Falafels (à la Boustan)


I’ll never forget my first time at one of Montreal’s famous fast food eateries; Boustans. It was close to 3 AM on a cold snowy night when I entered the classic Lebanese joint, with some friends for a late night snack. What happened next shocked me. The sight of chicken, beef, and who knows what else- all hanging on a stick from the ceiling (Oh my!) A few minutes passed, and it was already my turn to order. I spoke to Mr. Boustan, and told him that, “I didn’t know what I wanted”, and that, “I was a vegetarian”. with wide eyes, he turned away from me, and yelled to his line cooks, “One FALAFEL!” He then swiftly turned back and asked, “Potatoes?” Wait, what just happened? Potatoes. Yes, I want potatoes. So I smiled and nodded, …but not before he yelled back again saying, “One FALAFEL, with POTATOES! Next!” Oh god, falafel? Is this code for; ‘how-dare-this-girl-use-the-word-vegetarian-in-my-restaurant-i’ll-show-herrrrrr’. After much confusion, I received my falafels- which has now become one of my favourite vegetarian meals. So thank you, Mr. Boustan. Wherever you are now, you and your falafels- they da’ bomb.:)

These falafels work really well on top of a salad or smooched inside a pita. If you want to serve them as appetizers on their own, I would suggest adding about 1/2 cup of breadcrumbs, so they don’t fall apart on your guests.

Serves: ~20 falafels


  • 1 can chickpeas (2 cups)
  • 4 garlic cloves (minced)
  • 2 tsp fresh ginger (minced)
  • 2 tsp sage
  • 2 tsp cumin
  • 1 1/2 tsp onion powder
  • 1/3 cup red onion (chopped)
  • 1 Tbsp fresh thyme
  • 3 Tbsp fresh lemon juice (~ half a lemon)
  • 1 tsp maple syrup
  • salt & pepper (generous amount of pepper)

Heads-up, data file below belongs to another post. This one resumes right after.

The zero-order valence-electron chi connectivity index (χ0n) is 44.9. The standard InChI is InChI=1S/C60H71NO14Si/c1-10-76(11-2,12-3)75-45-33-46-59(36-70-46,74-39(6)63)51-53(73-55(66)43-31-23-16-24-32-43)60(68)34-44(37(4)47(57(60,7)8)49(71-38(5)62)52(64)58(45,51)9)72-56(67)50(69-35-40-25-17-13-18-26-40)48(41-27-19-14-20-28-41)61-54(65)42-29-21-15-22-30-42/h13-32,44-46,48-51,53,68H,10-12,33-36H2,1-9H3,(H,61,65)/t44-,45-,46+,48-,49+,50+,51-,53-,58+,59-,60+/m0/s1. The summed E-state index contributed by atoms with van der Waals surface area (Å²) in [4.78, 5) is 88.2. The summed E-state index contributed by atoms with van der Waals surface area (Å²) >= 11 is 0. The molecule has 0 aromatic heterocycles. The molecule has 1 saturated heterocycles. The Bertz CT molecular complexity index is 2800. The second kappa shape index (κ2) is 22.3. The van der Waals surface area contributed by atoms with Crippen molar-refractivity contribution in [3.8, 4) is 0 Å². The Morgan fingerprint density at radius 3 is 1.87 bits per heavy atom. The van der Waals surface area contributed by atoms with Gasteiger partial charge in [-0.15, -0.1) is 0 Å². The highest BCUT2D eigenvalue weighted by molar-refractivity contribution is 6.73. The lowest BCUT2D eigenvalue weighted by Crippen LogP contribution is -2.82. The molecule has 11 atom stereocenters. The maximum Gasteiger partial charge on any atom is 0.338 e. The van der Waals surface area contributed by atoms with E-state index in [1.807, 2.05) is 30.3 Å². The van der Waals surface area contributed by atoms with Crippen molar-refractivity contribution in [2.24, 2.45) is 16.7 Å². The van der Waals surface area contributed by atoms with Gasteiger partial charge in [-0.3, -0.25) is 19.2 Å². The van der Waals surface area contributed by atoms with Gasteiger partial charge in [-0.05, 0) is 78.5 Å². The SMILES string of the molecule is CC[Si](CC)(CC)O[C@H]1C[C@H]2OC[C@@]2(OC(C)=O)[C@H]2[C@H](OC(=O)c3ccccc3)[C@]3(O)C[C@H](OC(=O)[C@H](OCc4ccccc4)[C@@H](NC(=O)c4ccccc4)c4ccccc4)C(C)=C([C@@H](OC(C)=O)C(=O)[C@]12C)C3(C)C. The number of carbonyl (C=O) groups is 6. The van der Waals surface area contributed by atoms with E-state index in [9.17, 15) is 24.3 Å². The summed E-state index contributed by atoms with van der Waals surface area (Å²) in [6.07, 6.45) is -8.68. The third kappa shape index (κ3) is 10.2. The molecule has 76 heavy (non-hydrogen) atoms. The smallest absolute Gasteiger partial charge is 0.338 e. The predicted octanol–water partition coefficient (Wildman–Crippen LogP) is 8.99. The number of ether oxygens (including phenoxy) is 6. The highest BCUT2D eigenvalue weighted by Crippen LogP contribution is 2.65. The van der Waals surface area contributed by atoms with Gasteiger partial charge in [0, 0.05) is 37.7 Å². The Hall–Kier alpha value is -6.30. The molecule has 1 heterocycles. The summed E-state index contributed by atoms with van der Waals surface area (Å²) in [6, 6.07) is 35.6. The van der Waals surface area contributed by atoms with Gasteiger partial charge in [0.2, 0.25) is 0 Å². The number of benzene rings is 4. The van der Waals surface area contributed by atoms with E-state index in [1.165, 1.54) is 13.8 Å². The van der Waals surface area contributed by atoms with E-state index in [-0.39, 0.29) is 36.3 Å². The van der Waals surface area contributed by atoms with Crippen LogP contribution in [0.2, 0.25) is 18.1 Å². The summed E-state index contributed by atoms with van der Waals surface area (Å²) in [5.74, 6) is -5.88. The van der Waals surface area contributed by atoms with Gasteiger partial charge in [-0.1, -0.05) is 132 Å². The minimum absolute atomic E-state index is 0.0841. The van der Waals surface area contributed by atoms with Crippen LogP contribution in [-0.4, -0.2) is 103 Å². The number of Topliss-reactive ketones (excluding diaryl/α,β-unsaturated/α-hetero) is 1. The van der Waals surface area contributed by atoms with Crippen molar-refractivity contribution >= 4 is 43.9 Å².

• Optional: 2 Tbsp vegetable oil (for frying)


Preheat oven to 450 F. Drain the chickpeas. Pat dry. Add all ingredients in food processor and blend (not too much- you still want it to have texture). Or you can mash the ingredients in a large bowl with a potato masher. Form falafel patties. Add vegetable oil in pan, on medium heat. Cook falafels for 5 minutes. Transfer to baking tray and bake for 10 minutes. You can also opt out of frying them before. If you do this, bake them for a little longer. Let me know how it goes!

I also wanna add here, the salad dressing I made. It was: vanilla Greek yogurt, mixed with ‘lime and jalapeno avocado dressing’ by Presidents Choice, and a bit of thai spicy sauce.



Music: The Lumineers might be best known for their hit “Ho Hey”… but the rest of their their album is just as awesome. Here is “Stubborn Love”. Definitely one my favourite bands from 2012.


12 thoughts on “Falafels (à la Boustan)

  1. Maple syrup and falafel! I don’t know if my poor Egyptian mother could handle such a concept, so I’ll keep that idea between us. Frying and then baking is also an interesting take. I’m very curious to try this out.

    • Hahah! Indeed you might wanna keep this recipe far from your mom! I have a big sweet tooth- but don’t worry, they don’t actually taste sweet. As for the the frying and baking concept, I do that when I make my boyfriend his Greek meatballs. (I don’t eat meat, but he tells me they are amazing…) It’s sort of a little secret of mine, so I naturally did it when making these. I’m sure you can just bake them, and they’d be just as great. Thanks for stopping by!!

  2. I remember watching a Food Network show and they said that falafels turn out better if you don’t use canned chickpeas, but yours look great. What a lovely recipe I’ll have to try.

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